Jordan Ramis pc. Attorneys at law
Fear of Potential Religious Accommodation Cannot be Motivating Factor in Refusal to Hire
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This article is intended to inform the reader of general legal principles applicable to the subject area. It is not intended to provide legal advice regarding specific problems or circumstances. Readers should consult with competent counsel with regard to specific situations.

BY AMY ROBINSON
JUNE 2015

The U.S. Supreme Court just issued its decision in EEOC v. Abercrombie & Fitch Stores, Inc, siding with the Equal Employment Opportunity Commission (EEOC).  The Court found that a prospective employer can be liable for intentional religious discrimination if it refuses to hire an applicant because of the applicant’s religious practices when the practice could be accommodated without undue hardship. (See, EEOC v. Abercrombie & Fitch Stores, Inc., Slip No. 14-86, June 1, 2015).  In the case at issue, Abercrombie refused to hire an applicant named Samantha Elauf, who was a practicing Muslim that wore a headscarf (known as a hijab) to her interview.  According to the facts presented by the EEOC, who pursued the case on her behalf, the store manager talked to the district manager and indicated that she was inclined to hire Ms. Elauf but needed to know if the headscarf would violate the corporate “Look Policy.”  The policy apparently prohibited “caps,” which was a term that was not clearly defined.  The district manager took the position that the headscarf would constitute a cap and violate the “Look Policy,” and directed the store manager not to hire Ms. Elauf.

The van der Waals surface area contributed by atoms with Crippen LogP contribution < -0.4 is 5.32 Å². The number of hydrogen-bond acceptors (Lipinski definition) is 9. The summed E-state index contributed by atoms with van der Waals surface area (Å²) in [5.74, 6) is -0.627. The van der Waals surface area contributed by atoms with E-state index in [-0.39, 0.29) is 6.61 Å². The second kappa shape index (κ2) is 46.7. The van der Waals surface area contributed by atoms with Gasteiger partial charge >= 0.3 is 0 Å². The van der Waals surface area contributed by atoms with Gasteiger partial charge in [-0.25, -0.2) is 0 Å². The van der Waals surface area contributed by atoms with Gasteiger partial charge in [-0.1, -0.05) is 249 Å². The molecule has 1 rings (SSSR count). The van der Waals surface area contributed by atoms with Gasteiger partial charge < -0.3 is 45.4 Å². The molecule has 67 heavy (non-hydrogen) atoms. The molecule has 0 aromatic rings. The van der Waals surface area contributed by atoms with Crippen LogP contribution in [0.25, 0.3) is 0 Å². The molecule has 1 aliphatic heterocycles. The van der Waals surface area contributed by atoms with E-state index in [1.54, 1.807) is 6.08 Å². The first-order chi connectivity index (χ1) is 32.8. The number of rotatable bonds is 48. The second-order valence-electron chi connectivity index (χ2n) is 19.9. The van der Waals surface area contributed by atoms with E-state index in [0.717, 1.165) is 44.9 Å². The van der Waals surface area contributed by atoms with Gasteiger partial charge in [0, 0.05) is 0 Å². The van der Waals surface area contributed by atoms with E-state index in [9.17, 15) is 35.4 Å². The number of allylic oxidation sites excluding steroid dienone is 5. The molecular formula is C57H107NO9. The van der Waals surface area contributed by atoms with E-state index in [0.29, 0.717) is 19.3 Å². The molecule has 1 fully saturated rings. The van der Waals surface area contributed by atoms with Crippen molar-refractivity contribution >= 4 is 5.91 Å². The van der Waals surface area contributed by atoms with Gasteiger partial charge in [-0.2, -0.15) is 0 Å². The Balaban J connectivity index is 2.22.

Under federal discrimination law, employers are prohibited from both making employment-related decisions on the basis of a person’s religion, as well as failing to accommodate a religious practice that does not impose an undue hardship to the employer.  Abercrombie attempted to defend on the basis that (1) it was not aware of Ms. Elauf’s religion when it decided not to hire her so could not have intentionally discriminated on that basis, and (2) the applicant would have needed to request a religious accommodation at the time of the interview to trigger any protection.  The Court found neither argument persuasive.  Speaking for the 8-1 majority, Justice Scalia confirmed: "an employer may not make an applicant's religious practice, confirmed or otherwise, a factor in employment decisions."
 
So what does this mean to you as an employer in the Pacific Northwest?
As we have said before, we typically advise employers not to discuss an applicant's religion, or other protected status, particularly in the interview stage, to avoid even the appearance that it was any factor in the employment decision.  We also recommend that interviewers are made aware of these limitations and properly trained, so they can be prepared to shepherd the interview discussion accordingly.  Oftentimes, a prepared list of questions that has been properly vetted by HR and/or counsel can be a great way to stay out of hot water.
 
This case also serves as a reminder that employees are entitled to accommodation of religious practices, provided they don’t pose an undue hardship to the employer.  It’s worth noting that the threshold for religious accommodation is even lower than the right to accommodation for disabilities, which requires in addition that the accommodation be “reasonable,” and even lower from the right to accommodation for pregnancy-related conditions, which requires that the accommodation be at least the same as what any other employees with similar work restrictions may be provided. Given these complexities, it’s even more important than ever to make sure your leadership is aware of these obligations, appropriately prepared to provide required accommodations, and to navigate these kinds of potentially delicate discussions.